BOE puts Bancroft Plan on a Diet, Sheds $16M Off Original Cost
The school board plan to purchase the Bancroft property is now coming in at $16.86 milllion.
The Haddonfield Board of Education on Monday unveiled its latest purchase plan for the 18.7-acre Bancroft property on Kings Highway East in a joint meeting with the borough Board of Commissioners at the Central School.
The new plan is projected to cost $16.86 million, or about half of the original $32.3 million estimated in October. The board also introduced a $25 million plan in November after borough commissioners expressed doubts about the larger plan.
The school board was able to chop nearly $16 million off the original price tag by dropping plans for a new borough library and high-school learning center and reducing the amount of athletic fields to be constructed and reconstructed from four to two.
The plan is projected to costs the typical Haddonfield residential property-tax payer $268.80 annually over 20 years of financing, or a total of $5,376 each. The average home assessment here is $491,000.
Haddonfield’s average property tax of $12,088.88 is nearly twice the state average at $7,776, according to the state Department of Community Affairs. Haddonfield has the second highest average property tax bill in Camden County. It trails Tavistock, an exclusive enclave at the tip of Haddonfield, enclosed mostly in an exclusive golf course. Haddonfield's property tax bills are 27 percent higher than Voorhees, $8,777.41, third in the county.
Despite the numbers, the majority of a crowd of nearly five dozen at the meeting Monday expressed support for the plan.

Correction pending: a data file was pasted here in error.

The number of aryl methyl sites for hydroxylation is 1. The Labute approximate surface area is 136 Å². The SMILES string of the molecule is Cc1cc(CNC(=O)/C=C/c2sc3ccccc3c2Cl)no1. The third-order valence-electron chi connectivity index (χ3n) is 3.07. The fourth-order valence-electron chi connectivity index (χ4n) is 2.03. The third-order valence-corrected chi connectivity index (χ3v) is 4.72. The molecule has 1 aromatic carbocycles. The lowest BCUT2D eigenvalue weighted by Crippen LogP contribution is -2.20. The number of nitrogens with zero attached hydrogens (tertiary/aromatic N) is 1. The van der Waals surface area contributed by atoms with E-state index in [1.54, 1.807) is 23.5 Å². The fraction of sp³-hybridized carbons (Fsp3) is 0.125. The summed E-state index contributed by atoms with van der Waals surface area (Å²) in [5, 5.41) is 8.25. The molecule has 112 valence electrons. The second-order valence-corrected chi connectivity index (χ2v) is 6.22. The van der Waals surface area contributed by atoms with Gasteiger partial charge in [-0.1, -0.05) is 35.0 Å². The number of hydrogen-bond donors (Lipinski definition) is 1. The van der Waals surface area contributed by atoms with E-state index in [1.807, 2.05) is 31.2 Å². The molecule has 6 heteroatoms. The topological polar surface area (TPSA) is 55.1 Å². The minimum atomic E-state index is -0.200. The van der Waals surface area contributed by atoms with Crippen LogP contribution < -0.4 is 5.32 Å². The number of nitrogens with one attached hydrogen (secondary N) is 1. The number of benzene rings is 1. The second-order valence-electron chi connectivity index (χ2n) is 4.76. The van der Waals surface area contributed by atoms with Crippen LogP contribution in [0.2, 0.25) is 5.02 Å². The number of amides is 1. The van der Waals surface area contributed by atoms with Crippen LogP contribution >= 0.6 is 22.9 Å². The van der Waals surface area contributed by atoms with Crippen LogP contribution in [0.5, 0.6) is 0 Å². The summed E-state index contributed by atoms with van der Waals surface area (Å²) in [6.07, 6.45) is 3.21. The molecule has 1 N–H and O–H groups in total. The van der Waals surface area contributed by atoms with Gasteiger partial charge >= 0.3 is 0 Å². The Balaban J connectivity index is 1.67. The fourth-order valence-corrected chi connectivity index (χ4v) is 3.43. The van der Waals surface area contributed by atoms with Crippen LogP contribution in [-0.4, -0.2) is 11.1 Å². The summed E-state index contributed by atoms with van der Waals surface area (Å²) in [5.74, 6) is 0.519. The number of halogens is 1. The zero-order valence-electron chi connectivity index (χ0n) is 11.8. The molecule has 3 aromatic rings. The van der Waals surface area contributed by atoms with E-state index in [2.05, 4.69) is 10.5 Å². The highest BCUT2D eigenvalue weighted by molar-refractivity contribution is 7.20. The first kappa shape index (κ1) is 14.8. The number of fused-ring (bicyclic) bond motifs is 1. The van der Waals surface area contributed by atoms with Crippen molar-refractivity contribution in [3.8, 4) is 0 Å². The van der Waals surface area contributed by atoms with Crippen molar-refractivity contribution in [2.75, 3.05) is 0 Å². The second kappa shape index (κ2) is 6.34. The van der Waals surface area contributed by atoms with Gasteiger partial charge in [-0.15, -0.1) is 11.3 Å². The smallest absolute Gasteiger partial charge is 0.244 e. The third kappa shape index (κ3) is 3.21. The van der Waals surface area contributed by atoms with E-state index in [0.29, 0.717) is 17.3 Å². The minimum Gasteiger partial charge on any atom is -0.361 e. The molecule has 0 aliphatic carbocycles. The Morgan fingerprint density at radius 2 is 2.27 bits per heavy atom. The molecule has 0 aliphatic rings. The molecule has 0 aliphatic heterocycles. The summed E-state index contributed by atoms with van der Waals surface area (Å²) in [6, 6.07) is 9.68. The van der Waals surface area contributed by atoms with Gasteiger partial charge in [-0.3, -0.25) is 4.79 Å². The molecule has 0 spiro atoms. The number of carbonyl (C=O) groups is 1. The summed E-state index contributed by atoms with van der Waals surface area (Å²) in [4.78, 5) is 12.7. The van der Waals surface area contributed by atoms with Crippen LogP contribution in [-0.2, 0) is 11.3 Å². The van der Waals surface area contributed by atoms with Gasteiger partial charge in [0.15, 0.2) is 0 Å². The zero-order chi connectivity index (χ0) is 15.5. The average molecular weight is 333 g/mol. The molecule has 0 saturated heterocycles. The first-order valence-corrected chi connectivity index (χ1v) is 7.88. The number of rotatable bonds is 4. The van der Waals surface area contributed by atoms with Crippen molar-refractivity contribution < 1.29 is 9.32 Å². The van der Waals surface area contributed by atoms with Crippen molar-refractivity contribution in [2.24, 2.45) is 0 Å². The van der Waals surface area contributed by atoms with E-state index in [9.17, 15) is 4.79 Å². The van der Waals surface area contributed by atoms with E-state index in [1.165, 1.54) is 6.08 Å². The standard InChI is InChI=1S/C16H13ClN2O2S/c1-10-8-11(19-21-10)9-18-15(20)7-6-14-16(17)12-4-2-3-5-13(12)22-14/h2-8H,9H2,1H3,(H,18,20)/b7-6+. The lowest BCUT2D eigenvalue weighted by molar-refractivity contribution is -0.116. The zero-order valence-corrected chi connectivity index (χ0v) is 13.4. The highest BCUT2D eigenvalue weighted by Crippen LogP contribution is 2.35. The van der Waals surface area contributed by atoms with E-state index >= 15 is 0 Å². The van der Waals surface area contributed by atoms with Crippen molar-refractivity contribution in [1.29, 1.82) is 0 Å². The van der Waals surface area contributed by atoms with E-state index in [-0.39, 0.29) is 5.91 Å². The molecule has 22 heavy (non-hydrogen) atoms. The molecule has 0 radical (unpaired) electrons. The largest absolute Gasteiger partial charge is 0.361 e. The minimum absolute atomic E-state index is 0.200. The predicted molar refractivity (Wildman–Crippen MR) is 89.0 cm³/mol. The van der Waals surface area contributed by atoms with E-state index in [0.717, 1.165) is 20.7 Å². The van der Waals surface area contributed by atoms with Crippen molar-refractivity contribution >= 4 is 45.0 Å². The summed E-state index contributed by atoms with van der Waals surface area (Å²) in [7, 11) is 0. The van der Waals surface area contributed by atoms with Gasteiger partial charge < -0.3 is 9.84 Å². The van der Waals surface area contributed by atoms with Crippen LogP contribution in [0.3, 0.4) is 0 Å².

"I think we should buy the property," said borough resident Barry Schwartz. "But before I vote for you to spend my money, I want to know what your COAH plan is. And, why spend $2 million on a turf field if you're going to come back to me in a few years and ask for more for other things?"
A referendum will be needed to raise money for any public purchase of the property.
The COAH, or Council on Affordable Housing plan is an agreement municipalities make with the state to build a certain about of low- to moderate-income housing. The Bancroft property is included in an inventory of land that could be used for affordable housing. The board's $16.86 million acquisition and development plan does not include a cost for building affordable housing.
A borough estimate of a public purchase for the site was $19.52 million, with $14.27 million to be financed. The price was reduced to $14.27 million by nearly $3.5 million in state and county grants and a local open-space tax fund. The borough plan included $2 million for up to 20 units of affordable housing.
Ed Borden, one of three borough commissioners who had expressed the most concerns about the school board proposal, said Monday he was "encouraged" by the new plan.
"I can't find much space between what the commissioners have on the agenda and what the board has now," Borden said.
The Bancroft redevelopment has been a potentially divisive topic for more than a decade. The debate has been framed by whether to use the property for more open space, a high-school expansion and more athletic fields or for tax-generating businesses or housing. Borough commissioners had favored a plan to build an assisted-living retirement complex on the site, but a public backlash about "high-density" development forced them to scrap the plan and start over in December 2011.
The commissioners are currently considering three development options that include a public purchase, like the school board wants, market-rate town homes or independent-living homes for senior citizens.
The property has been owned for the past 128 years by an institution established by Margaret Bancroft to rehabilitate people with developmental disabilities. Bancroft today is also a national leader in treatments for acquired brain injuries. Officials there need to upgrade facilities and have leaned toward selling its property in Haddonfield and relocating to do it.
Bancroft, a nonprofit, currently pays no municipal taxes.
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